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How one product designer is bringing blockchain to the masses using interactive prototyping

How one designer is bringing blockchain to the masses using interactive prototyping

Blockchain is a word that gets thrown around a lot in the tech world. Almost daily you can read articles about the rise and fall of cryptocurrencies or how blockchain is going to transform the world as we know it.

Often heard in unison with the word bitcoin, blockchain is the underlying technology behind crypto. But it can be applied in other ways too.

Essentially, blockchain is a trusted, distributed ledger stored on a peer-to-peer network with shared business processes. Blockchain helps remove any intermediaries to manage processes (like foreign exchange of money, for example.)

It’s growing in popularity and slowly entering the mainstream. As more people come to understand blockchain, they can see it has uses outside of strict cryptocurrency.


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Scale, without the risk

If there’s someone who understands its potential, it’s Zac Parker, VP Product at Provide Technologies, a blockchain startup in Atlanta, Georgia.

He is a man of many talents. Zac’s career has taken him from software trainer to business analyst to product owner. He also dabbles in UX / product design and it’s said he’s got an uncanny knack for finding the strangest software bugs. In his free time, he enjoys woodworking and spending time with his family.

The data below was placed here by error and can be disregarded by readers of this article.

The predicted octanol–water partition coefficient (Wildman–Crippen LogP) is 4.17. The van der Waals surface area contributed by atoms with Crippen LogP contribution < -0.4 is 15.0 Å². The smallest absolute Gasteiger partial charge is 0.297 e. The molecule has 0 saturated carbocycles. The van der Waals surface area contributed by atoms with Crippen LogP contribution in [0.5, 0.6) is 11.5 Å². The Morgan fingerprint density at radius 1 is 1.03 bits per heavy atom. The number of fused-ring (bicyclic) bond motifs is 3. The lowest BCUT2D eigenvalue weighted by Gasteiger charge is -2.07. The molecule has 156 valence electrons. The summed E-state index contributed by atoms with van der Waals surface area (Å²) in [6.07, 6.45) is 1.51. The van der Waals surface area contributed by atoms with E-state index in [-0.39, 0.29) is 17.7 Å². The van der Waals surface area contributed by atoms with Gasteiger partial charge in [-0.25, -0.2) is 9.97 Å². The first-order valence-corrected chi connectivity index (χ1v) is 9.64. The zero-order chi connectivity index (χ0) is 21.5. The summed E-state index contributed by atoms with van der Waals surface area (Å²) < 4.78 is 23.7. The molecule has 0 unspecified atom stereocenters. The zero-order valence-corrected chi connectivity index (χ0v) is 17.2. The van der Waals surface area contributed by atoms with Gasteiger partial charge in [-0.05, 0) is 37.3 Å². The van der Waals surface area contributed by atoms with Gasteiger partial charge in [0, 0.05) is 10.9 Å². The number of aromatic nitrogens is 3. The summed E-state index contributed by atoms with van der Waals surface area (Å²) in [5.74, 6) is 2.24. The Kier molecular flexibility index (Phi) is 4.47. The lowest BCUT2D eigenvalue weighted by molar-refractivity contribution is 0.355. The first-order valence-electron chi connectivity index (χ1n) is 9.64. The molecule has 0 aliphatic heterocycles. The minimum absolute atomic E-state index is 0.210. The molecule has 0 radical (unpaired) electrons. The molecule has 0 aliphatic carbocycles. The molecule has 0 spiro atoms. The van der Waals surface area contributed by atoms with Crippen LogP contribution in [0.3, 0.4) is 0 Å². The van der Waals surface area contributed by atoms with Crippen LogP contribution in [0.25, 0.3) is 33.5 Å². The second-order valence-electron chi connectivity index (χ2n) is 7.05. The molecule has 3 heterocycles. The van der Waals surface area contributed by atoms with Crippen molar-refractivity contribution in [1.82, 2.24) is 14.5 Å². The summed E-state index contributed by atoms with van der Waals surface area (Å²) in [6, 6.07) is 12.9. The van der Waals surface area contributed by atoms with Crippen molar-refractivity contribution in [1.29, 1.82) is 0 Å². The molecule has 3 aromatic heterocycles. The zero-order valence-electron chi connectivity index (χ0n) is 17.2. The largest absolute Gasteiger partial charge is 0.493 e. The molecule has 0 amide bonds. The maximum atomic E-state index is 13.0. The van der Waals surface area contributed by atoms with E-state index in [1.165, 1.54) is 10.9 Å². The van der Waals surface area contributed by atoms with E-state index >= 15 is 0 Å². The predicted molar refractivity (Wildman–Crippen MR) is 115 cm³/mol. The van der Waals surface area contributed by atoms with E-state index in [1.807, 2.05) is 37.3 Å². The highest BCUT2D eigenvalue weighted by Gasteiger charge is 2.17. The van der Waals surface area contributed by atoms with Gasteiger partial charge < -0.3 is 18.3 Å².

Now, he’s on a mission to make blockchain accessible to more businesses using Justinmind as the critical design prototyping tool.

“We’re building a blockchain platform as a service. It’s a way to rapidly prototype and scale blockchain applications at very low cost and with minimum resources.

Unless you happen to know how to write the code yourself, the cost of development would almost certainly be in the hundreds of thousands of dollars, and potentially millions of dollars. If you don’t know how to write the code, the time to develop your own blockchain would very likely take several months (potentially a year).”

Zac and his team understand the power that blockchain has to potentially transform many traditional business processes, and that’s what propelled them to develop Provide, a Blockchain Platform as a Service company.

Out with the old, in with the new

Let’s imagine you want to do a transaction with somebody in a foreign country who speaks a foreign language.

Quite quickly points of friction start to reveal themselves. Translation services, signings, lawyers, contracts, trust levels among the parties involved… very quickly the money starts to add up and the time it takes to complete a transaction is enough to put anybody off doing business.

blockchain-illustration

The integration of blockchain technology with smart contracts breaks down those barriers. They are a way for people all over the planet to do business. Language differences are less costly to overcome than they were ten years ago.

There is one fairly sizable problem, though. Finding developers who can write code for blockchain can be very expensive. And implementing blockchain processes takes significant time. This puts the technology out of reach for most development teams.

“Finding a developer capable of writing code for blockchain development is exceedingly difficult, and even after having found one, the cost to employ that one person is astonishingly high.

Most enterprise applications require several people like that to produce anything within a reasonable timeframe.

Our approach is to enable enterprise-class businesses to rapidly prototype and scale applications on blockchain using our web interface and their existing software development team to accomplish most of the work.”